An interview with Gary Paul Nabhan, editor of the newly-released book, Ethnobiology for the Future, from the University of Arizona Press.
Q. What motivated you to put together this anthology on how ethnobiologists are exploring the links between cultural and ecological diversity?
A. I’ve been engaged in cross-cultural research and education through the inter-discipline of ethnobiology for exactly 40 years. Over that time period, we’ve witnessed a dramatic loss of species diversity, habitat heterogeneity, cultural diversity and its associated indigenous languages on a global scale. I’ve sensed that we must do more than merely document losses and their consequences; we must safeguard– if not restore– to their proper places as the remaining “intangible living treasures” of this world. I believed that ethnobiologists can and must play key roles in guiding such restorative processes before it is too late.
Q: How so?
A. We are participants in a century-old tradition of valuing both “indigenous knowledge” about the natural world and “western” scientific knowledge. We surf on the cusp of this wave, this tension zone, which in turn has begun to decolonize our scientific inquiries. We have a “both/and” approach to appreciating and valuing plants, animals and habitats rather than an “either/or” attitude. As such, ethnobiologists are bridges between different ways of knowing, rather than builders of exclusive and impenetrable silos.
Q. How is such a bridge-building approach exemplified in your anthology?
A. Many of the chapters have been collaboratively researched and co-written with talented voices from other cultures—Dine, O’odham , Comcaac, Yoeme, German, Swedish, and Mexican, to name a few—and from other disciplines—geography, ecology, genetics, linguistics, regional planning, conservation biology, agronomy, political economy, archaeology, culinary arts, environmental education and folklore. In building these collaborations, some of us had to shed our earlier assumptions or bias, and be humbled by the insights that other perspectives offer us with regard to biocomplexity.
Q. You set a forward-thinking tone in your introduction, “Letter to Young Ethnobiologists,” and your dedication of the book to two dozen of your former students and interns. What prompted you to speak of your hope in and gratitude for the next generation of scholars, activists and educators in such a direct manner?
A. I sense that there is both amazing talent and strong ethical commitments in this next generation of ethnobiologists for dealing with the complex issues involving the issues of how climate change is affecting both biological and cultural diversity. I am hopeful that this next generation of ethnobiologists will be more capable and more earnest in their efforts to integrate social and biological sciences with traditional knowledge than my own generation has been able to do. I am humbled by their capacity and grateful for their courage to do so.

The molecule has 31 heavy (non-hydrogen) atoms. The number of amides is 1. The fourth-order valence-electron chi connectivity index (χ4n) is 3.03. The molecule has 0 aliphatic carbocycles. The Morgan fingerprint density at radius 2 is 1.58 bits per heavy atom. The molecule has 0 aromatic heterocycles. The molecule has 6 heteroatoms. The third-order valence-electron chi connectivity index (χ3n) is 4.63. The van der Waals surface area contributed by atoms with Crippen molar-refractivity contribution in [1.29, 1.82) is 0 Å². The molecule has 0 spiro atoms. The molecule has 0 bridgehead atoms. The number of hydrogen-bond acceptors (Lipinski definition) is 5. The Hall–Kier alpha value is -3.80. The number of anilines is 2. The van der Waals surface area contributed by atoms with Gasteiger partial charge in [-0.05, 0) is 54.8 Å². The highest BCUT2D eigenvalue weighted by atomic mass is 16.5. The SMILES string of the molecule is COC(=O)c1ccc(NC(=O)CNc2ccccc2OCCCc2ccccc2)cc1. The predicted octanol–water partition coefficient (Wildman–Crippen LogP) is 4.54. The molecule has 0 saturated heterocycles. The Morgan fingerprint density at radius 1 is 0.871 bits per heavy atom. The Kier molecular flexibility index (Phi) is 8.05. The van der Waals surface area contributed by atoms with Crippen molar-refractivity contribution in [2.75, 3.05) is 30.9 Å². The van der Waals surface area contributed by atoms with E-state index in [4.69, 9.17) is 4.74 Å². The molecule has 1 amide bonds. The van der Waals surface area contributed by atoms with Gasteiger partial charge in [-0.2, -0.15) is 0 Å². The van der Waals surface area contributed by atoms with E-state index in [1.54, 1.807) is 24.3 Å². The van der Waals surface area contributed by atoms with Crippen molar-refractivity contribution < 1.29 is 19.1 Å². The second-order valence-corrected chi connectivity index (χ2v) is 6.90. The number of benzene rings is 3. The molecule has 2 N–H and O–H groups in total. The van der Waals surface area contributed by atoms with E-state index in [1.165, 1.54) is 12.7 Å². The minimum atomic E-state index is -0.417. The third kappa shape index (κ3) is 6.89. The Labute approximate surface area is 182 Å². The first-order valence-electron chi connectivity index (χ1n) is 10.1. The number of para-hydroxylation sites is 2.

Q. You speak of the need for a unifying theory of how biological diversity and cultural diversity interact in space and time as the driver of future ethnobiological inquiries. What would that look like?
A. Well, first let me explain what it would not be. It would not be a simplistic attempt at borrowing evolutionary theory from biology in a manner that tries to explain every cultural behavior, ritual or practice through the theory of natural selection. It would synthesize advances from linguistics and cognitive science, anthropology, geography, ecology and genetics for a broader consilience than what E.O. Wilson put forth. But it would also encourage us to integrate knowledge from indigenous cosmologies, not just from Western or Eastern scientific traditions. My point is that ethnobiologists have been working in such ecotones for decades, and therefore have something unique to offer other sciences, not just the other way around.
Q. The book’s most peculiar chapter is entitled “The Ethnobiology of Survival in Post-Apocalyptic Dystopias.” In this essay, you and Jim Veteto explore the novels and films of futuristic science fiction. What inspired you to consider such a tangent?
A. Simply put, we wondered what might happen to various cultures’ relationship to nature if there are flaws in the logical-positivist assumption that technology and fossil fuels will keep our industrialized food system and economy from deteriorating. We are not arguing, as Jared Diamond did, that a collapse is imminent. We are reading the profound ethnobiological insights of science fiction writers for their capacity to help us survive in an uncertain future. Jim and I were also pointing out that there are many fun and inspiring genres of writing that contribute to the communication of ethnobiological principles in addition to scholarly, technical prose. Compelling narratives are often more memorable and integrative in the way they treat biocultural complexity that expository, didactic prose can ever be. In short, we wish to encourage ethnobiologists to reach out through many cultural and artistic forms of expression rather than enclosing scholarly writing as if it is the one “pure” means of expressing our identity, insights and values as ethnobiologists. We need to renew our capacity as storytellers around the campfires and kitchen hearths of this world!